- display or modify global state of system resource controls
rctladm [-lu] [-e action] [-d action] [name...]
The rctladm command allows the examination and modification of active resource controls on the running system. An instance of a resource control is referred to as an rctl. See setrctl(2) for a description of an rctl; see resource_controls(5) for a list of the rctls supported in the current release of the Solaris operating system. Logging of rctl violations can be activated or deactivated system-wide and active rctls (and their state) can be listed.
An rctladm command without options is the equivalent of an rctladm with the -l option. See the description of -l below.
The following options are supported:
Disable (-d) or enable (-e) the global action on the specified rctls. If no rctl is specified, no action is taken and an error status is returned. You can use the special token all with the disable option to deactivate all global actions on a resource control.
You can set the syslog action to a specific degree by assigning a severity level. To do this, specify syslog=level, where level is one of the string tokens given as valid severity levels in syslog(3C). You can omit the common LOG_ prefix on the severity level. Note that not all rctls support the syslog action. See resource_controls(5).
List information about rctls. The name, global event actions and statuses, and global flags are displayed. If one or more name operands are specified, only those rctls matching the names are displayed.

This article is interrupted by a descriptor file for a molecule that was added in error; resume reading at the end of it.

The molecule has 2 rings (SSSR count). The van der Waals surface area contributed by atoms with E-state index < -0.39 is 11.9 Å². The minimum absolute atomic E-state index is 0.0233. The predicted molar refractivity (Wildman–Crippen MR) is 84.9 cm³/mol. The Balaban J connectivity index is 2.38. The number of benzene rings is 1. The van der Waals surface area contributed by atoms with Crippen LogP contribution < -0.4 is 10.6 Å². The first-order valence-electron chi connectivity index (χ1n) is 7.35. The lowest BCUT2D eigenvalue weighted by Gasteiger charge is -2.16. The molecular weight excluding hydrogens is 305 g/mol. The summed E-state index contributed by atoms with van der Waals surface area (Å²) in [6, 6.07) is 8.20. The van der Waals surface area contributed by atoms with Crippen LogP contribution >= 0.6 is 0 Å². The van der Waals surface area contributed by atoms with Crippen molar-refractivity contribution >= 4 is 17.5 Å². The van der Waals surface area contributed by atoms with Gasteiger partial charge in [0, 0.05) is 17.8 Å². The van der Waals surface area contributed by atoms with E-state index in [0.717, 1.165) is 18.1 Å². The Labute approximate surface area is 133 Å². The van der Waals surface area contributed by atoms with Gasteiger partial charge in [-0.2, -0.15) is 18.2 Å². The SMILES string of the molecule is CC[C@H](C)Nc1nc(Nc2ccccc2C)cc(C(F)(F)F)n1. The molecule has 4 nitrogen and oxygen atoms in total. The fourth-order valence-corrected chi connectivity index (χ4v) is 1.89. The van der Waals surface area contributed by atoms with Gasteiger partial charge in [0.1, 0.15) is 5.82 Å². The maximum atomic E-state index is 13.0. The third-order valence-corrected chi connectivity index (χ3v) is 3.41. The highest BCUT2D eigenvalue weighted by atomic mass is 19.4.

Configure resource controls based on the contents of /etc/rctladm.conf. Any name operands are ignored.
The following operands are supported:
The name of the rctl to operate on. Multiple rctl names can be specified. If no names are specified, and the list action has been specified, then all rctls are listed. If the enable or disable action is specified, one or more rctl names must be specified.
Example 1 Activating System Logging for Specific Violations
The following command activates system logging of all violations of task.max-lwps.
# rctladm -e syslog task.max-lwps #
Example 2 Examining the Current Status of a Specific Resource
The following command examines the current status of the task.max-lwps resource.
$ rctladm -l task.max-lwps task.max-lwps syslog=DEBUG $
The following exit values are returned:
A fatal error occurred. A message is written to standard error to indicate each resource control for which the operation failed. The operation was successful for any other resource controls specified as operands.
Invalid command line options were specified.
Each time rctladm is executed, it updates the contents of rctladm.conf with the current configuration.
See attributes(5) for descriptions of the following attributes:
By default, there is no global logging of rctl violations.